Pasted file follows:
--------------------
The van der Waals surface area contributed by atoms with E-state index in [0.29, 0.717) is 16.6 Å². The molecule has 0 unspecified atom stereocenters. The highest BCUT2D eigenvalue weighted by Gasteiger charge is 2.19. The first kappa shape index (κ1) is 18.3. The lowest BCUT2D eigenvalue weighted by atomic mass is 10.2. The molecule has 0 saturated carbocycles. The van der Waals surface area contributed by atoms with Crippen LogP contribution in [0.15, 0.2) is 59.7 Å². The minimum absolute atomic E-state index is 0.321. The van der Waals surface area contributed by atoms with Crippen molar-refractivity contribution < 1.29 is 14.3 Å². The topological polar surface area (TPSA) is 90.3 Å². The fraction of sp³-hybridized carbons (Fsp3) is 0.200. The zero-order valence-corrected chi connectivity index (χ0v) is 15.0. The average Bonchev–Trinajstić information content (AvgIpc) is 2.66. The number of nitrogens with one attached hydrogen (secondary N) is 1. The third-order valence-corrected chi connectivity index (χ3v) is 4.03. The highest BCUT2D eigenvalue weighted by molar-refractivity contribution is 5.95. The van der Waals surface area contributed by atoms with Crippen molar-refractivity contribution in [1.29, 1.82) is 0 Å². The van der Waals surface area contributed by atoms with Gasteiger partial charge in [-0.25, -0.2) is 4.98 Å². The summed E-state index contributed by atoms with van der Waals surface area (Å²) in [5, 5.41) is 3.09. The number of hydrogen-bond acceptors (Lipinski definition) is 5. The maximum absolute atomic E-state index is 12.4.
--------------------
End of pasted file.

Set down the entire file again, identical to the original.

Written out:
The van der Waals surface area contributed by atoms with E-state index in [0.29, 0.717) is 16.6 Å². The molecule has 0 unspecified atom stereocenters. The highest BCUT2D eigenvalue weighted by Gasteiger charge is 2.19. The first kappa shape index (κ1) is 18.3. The lowest BCUT2D eigenvalue weighted by atomic mass is 10.2. The molecule has 0 saturated carbocycles. The van der Waals surface area contributed by atoms with Crippen LogP contribution in [0.15, 0.2) is 59.7 Å². The minimum absolute atomic E-state index is 0.321. The van der Waals surface area contributed by atoms with Crippen molar-refractivity contribution < 1.29 is 14.3 Å². The topological polar surface area (TPSA) is 90.3 Å². The fraction of sp³-hybridized carbons (Fsp3) is 0.200. The zero-order valence-corrected chi connectivity index (χ0v) is 15.0. The average Bonchev–Trinajstić information content (AvgIpc) is 2.66. The number of nitrogens with one attached hydrogen (secondary N) is 1. The third-order valence-corrected chi connectivity index (χ3v) is 4.03. The highest BCUT2D eigenvalue weighted by molar-refractivity contribution is 5.95. The van der Waals surface area contributed by atoms with Crippen molar-refractivity contribution in [1.29, 1.82) is 0 Å². The van der Waals surface area contributed by atoms with Gasteiger partial charge in [-0.25, -0.2) is 4.98 Å². The summed E-state index contributed by atoms with van der Waals surface area (Å²) in [5, 5.41) is 3.09. The number of hydrogen-bond acceptors (Lipinski definition) is 5. The maximum absolute atomic E-state index is 12.4.